Wednesday, July 20, 2011

this sublimation's out of my hands

Has anyone ever considered recording an entire album of kitten mixes?

And rest assured, this contains no specific Potter least, not to anything that actually happened...

There's a new JIRA to watch, though it's not a problem for me. Unfortunately, it's unlikely to ever see daylight again, as it's been summarily closed after filing. Why? Because it duplicates an internal-browser display issue.

The JIRA in question is about login and scaling difficulties on the main screen of Viewer 2. It has nothing to do with the internal browser display issue. Yet it's been linked--by Kurt Linden--and then closed. By Kurt Linden.

The problem with that linkage? No one can track down the issue he's linked. It either doesn't exist, or is locked from public view. This doesn't strike me as a good thing, either way.

This is a beautiful idea. Type a domain in--click the button--it checks to see if it's available, AND will tell you whether or not it's down just for you, or for everyone. That's phenomenal.

And scientists have discovered a new, far more fuel-efficient, solar battery. There's only a few problems. First, they haven't invented the substance they're theorizing--though they seem pretty clear on the concept that it's viable, and could be made. Second, the theoretical compound would release energy in the form of heat, which would then need to be slaved to create electricity, to power devices. (Which may make it far less cost-effective in the long run...assuming they can invent the substance.)

Still, it's fascinating, and even more fascinating when paired with carbon tubes--it seems that, in proximity of carbon nano-tubes, this chemical compound actually works better.

I'm now wondering if anyone has thought of nanotube-fiber clothing laced with this compound. Self-warming sweaters? Self-warming boots and gloves?

The only drawback I see--is azobenzene carcinogenic? I don't think anyone's asked that question.

It seems an unpleasant link has surfaced between media pirates and movie companies--they're some of the biggest supporters the industry has. On average, so-called "pirates" buy more DVDs, attend more theatre showings, and watch more films than people who have never downloaded off the net.

Amid an outcry from privacy rights protesters and Congressional rights advocates, police in several regions are employing iris scans, sometimes using face-recognizing software. The technologically intriguing aspect to this? They're doing it using software developed for the iPhone.

Remember when Wil Wheaton was on Star Trek: The Next Generation? Remember that episode where they went forward in time and interacted with an adult Wesley Crusher?

They were a little off on Wesley's future appearance.

(The top entry at the time of posting dealt with con etiquette and safety tips, and I think it's worth reblogging. That specifically addresses San Diego's ComicCon, but really, it applies to any convention. Those are all good solid dependable rules.)

Finally, there's apparently a new exploit viewer out there, people, and at least a few have noticed avatars attacking their vending systems. Be careful, merchants. Watch your transaction history, and AR anyone repeatedly paying 1 or 0 Lindens, whether they get goods delivered or not. Read the thread linked for more information.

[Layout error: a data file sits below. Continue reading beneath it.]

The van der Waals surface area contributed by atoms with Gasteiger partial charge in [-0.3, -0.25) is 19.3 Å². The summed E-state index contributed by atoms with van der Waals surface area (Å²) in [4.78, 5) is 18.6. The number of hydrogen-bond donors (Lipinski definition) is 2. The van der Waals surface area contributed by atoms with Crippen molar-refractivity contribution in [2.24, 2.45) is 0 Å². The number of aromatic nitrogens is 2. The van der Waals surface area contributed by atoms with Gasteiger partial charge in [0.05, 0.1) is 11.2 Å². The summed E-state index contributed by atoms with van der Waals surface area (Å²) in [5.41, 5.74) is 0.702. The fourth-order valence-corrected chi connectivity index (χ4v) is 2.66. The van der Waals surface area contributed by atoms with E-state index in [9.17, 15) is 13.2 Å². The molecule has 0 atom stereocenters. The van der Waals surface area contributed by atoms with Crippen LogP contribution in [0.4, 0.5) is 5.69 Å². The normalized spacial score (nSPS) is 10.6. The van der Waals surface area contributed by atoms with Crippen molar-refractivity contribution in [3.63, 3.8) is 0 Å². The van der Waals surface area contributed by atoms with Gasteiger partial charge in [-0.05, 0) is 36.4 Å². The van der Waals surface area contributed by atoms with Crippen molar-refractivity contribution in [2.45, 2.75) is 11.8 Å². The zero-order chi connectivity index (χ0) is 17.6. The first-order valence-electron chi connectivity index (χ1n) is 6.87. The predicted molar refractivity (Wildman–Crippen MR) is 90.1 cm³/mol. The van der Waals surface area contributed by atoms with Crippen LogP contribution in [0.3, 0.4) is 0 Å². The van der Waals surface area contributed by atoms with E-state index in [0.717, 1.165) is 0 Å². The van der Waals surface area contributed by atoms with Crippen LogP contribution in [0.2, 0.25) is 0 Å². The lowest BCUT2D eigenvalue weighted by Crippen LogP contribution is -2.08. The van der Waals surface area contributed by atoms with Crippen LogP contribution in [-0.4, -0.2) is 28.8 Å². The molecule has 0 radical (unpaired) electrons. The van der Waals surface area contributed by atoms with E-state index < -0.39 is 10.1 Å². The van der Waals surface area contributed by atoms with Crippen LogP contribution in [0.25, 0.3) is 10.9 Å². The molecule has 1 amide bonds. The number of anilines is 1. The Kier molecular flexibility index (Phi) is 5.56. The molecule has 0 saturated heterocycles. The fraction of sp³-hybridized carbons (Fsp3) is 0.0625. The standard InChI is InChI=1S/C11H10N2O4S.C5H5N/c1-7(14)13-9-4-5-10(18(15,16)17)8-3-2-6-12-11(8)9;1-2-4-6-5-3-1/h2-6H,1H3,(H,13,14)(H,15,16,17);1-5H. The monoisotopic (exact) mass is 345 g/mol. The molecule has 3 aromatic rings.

Winter said...

Yep, I got one of these "gimme free" exploiters in my shop today. She didn't get anything, of course.. well.. except banned.

Emilly Orr said...

Why in the hell do people do that? It mystifies me. They're going to get banned, their names are going to be circulated, and they'll be banned from other places; so why on earth do they think it's a good idea?

I don't get people sometimes. I really don't. The link I put up mentioned a merchant who was actually IMed back by the idiot she banned, protesting her ban of him! When he'd tried to rip her off on the off-chance she had bugged vendors! The incomprehensible level of nerve that requires...

Winter said...

This is why I stopped IMing people to tell them when they get banned. Frankly if I could find the "Mute" button, I'd mute her preemptively as well.

Why do people do it? Well it's human nature to try and get away with something. This exact reason is why game forums don't let you post about exploits publicly. Because a HUGE percentage of the population will read about the exploit, and say "Oh really?" and then go test it out.

"If you got to the main page on your bank's website and click the upper corner of the logo, your balance increases by 500$"... who wouldn't try that?

Do I think that the person who did this was a habitual "black hat" looking to scam me? She only tapped one vendor, so I have to assume no. But she DID tap it, knowing that if it worked, she'd be stealing. That's what got her banned.

I'm sure most of these situations start as someone normally good, who hears this is possible, and goes and tries it. The problem is that when it works, they get punch-drunk, and start hitting every store they can think of "just to test their vendors"... as if they're some kind of one-person consumer reports.

Most vendors nowadays have "if money paid isn't equal to price, return money paid, and deliver nothing"... so this is really a very old exploit that most people don't have to concern themselves with. I'm not sure how "Sell Contents" boxes deal with this situation though.

It is a fairly easy noob mistake though, to not check the amount paid and the price, and just put "deliver product" when the money event is triggered.

Emilly Orr said...

Prim vendors--both 'sell contents' and 'sell copy of prim' versions--can't be hacked in this way. They sell for the price set, period. If you pay the wrong price, you've done something impressive, because you *can't* pay the wrong price to most of them.

Actually, I think that's it, it's the difference between 'buy' and 'pay', I think.